In the simple sense, if you remember back to a time when you were between 6 and 10 when there was that one thing you just HAD to have for Christams ... it was going the be the coolest thing ever ... but come the end of January .. I bet you hardly even looked at it ... that is what MMO's have saddly become ... it is not that they are not good or that the developers have worked hard to make somethign special .. it is that they advertise it to be the best thing since sliced bread ... and we buy into it.. even if it is .. Just sliced bread. We as players are just as much to balme for the failure of a game in our minds as buying into the hype of the advertisers. The game may not be a failure but we see it as one as it failed to live up to what we wanted and expected.

  • ThomasN7ThomasN7 87.18.7.148 1, NJPosts: 6,690Member
    Originally posted by Boneserino
    Originally posted by ThomasN7

    I can add something to Mr Bill's list...

    Trying to re-invent the mmo genre when it wasn't broken in the first place. MMO's like EverQuest, WOW, UO, DAOC and FFXI were keeping mmo players happy. Not every mmo was the same and they all provided something different for everyone. When devs and publishers wanted to cater to the casuals and go mainstream that is when the industry started to fail hard. MMOs are not soley just for casuals, they never were.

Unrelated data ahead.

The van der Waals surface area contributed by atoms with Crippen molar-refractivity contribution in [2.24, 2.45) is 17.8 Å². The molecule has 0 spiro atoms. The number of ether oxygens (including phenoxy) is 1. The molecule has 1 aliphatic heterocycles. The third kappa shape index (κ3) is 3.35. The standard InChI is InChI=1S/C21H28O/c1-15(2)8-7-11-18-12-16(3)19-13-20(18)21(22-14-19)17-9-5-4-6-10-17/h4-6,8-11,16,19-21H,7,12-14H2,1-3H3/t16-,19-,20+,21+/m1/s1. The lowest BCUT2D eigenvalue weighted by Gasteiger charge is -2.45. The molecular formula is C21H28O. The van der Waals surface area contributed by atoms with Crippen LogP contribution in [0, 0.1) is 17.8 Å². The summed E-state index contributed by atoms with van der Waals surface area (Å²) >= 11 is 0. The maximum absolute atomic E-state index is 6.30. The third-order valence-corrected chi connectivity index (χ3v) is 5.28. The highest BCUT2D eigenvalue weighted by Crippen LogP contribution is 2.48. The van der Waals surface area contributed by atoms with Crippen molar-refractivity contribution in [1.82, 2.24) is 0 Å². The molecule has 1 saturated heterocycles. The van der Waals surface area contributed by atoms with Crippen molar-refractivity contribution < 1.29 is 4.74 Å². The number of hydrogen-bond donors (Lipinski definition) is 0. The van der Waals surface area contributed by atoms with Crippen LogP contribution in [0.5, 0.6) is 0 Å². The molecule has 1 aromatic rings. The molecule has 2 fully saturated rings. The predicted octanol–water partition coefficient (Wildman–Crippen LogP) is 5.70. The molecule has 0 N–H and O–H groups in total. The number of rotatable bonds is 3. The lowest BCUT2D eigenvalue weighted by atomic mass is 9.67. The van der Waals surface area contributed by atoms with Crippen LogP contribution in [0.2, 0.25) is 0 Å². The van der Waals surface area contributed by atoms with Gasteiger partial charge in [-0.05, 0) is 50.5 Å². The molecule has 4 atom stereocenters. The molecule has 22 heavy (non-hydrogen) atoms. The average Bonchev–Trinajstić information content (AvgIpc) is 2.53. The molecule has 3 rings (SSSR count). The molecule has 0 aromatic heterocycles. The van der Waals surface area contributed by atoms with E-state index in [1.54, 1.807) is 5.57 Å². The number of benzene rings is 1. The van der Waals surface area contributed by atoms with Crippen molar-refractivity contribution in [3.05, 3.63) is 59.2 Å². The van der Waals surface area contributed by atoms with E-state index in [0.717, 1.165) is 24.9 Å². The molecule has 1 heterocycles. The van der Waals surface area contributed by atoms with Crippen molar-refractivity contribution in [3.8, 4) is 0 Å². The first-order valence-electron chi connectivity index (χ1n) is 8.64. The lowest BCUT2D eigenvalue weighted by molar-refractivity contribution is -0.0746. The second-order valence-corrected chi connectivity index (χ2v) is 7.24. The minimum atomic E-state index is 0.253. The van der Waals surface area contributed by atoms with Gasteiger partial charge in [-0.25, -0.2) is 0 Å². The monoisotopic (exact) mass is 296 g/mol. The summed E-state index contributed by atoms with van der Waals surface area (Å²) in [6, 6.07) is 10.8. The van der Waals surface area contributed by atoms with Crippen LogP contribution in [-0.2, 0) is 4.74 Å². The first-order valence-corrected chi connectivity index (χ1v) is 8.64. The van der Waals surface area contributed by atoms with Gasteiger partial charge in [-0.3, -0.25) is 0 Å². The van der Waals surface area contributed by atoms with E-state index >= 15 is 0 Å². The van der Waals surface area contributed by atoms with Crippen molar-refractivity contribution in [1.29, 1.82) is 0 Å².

I kind of disagree with this.

    I think lots of things could be done to improve old MMO's.  They may have been more difficult but not always in a good way.  I think it is obvious that graphical improvements make new games more appealing to look at and help immersion a bit.  But the gameplay is still essentially the same, they have just taken a lot of the "work" out of it. 

    Its the work aspect that a lot of people rembember as good gameplay.  The work of getting your corpse.   The work of camping a boss. The work of grinding weeks for a level.   To me that was not or is good gameplay.  Sure, you might have gotten a mild sense of accomplishment because it took you so damn long to do anything.    I like dying in a game, don't get me wrong.   But dying and then being severely punished for it, is not what I want.  What I want is having to rethink my strategy as to why I failed and then respond in a new way.  Not just increase my level or my gear and come back and do it again.

    Lots of room for improvement with old games I think.

    Lots of room for improvement but devs push it too far which makes it seems they are trying to re-invent the genre.

    30
  • BMBenderBMBender Nowhere, NCPosts: 568Member Uncommon
    Originally posted by bcbully

    Stop making the same game with different skins.

     

    Stop with the beta NDAs. At this point beta NDAs feel like a cheap trick. What do you have to hide so late in the process? 

     

     

    1 word  pre-orders

    well a  hyphenated one

    image
  • BoneserinoBoneserino London, ONPosts: 1,623Member Uncommon
    Originally posted by BMBender